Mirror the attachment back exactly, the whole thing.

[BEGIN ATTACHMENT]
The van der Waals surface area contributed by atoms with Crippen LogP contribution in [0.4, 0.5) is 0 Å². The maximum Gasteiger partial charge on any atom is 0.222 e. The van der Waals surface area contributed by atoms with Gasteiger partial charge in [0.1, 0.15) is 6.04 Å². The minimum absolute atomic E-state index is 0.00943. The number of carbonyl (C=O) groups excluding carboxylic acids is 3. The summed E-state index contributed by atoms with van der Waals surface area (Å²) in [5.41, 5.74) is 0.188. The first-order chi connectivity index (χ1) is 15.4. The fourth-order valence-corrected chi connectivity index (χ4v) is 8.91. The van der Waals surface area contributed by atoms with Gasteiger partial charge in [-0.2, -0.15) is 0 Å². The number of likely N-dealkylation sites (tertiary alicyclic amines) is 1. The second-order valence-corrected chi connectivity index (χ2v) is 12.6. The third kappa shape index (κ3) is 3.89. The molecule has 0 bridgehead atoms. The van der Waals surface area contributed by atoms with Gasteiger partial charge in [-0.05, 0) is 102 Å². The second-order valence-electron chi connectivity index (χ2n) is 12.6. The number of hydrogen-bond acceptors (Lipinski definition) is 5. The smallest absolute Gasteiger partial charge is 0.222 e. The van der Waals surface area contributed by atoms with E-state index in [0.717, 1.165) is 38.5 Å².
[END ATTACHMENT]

The van der Waals surface area contributed by atoms with Crippen LogP contribution in [0.4, 0.5) is 0 Å². The maximum Gasteiger partial charge on any atom is 0.222 e. The van der Waals surface area contributed by atoms with Gasteiger partial charge in [0.1, 0.15) is 6.04 Å². The minimum absolute atomic E-state index is 0.00943. The number of carbonyl (C=O) groups excluding carboxylic acids is 3. The summed E-state index contributed by atoms with van der Waals surface area (Å²) in [5.41, 5.74) is 0.188. The first-order chi connectivity index (χ1) is 15.4. The fourth-order valence-corrected chi connectivity index (χ4v) is 8.91. The van der Waals surface area contributed by atoms with Gasteiger partial charge in [-0.2, -0.15) is 0 Å². The number of likely N-dealkylation sites (tertiary alicyclic amines) is 1. The second-order valence-corrected chi connectivity index (χ2v) is 12.6. The third kappa shape index (κ3) is 3.89. The molecule has 0 bridgehead atoms. The van der Waals surface area contributed by atoms with Gasteiger partial charge in [-0.05, 0) is 102 Å². The second-order valence-electron chi connectivity index (χ2n) is 12.6. The number of hydrogen-bond acceptors (Lipinski definition) is 5. The smallest absolute Gasteiger partial charge is 0.222 e. The van der Waals surface area contributed by atoms with E-state index in [0.717, 1.165) is 38.5 Å².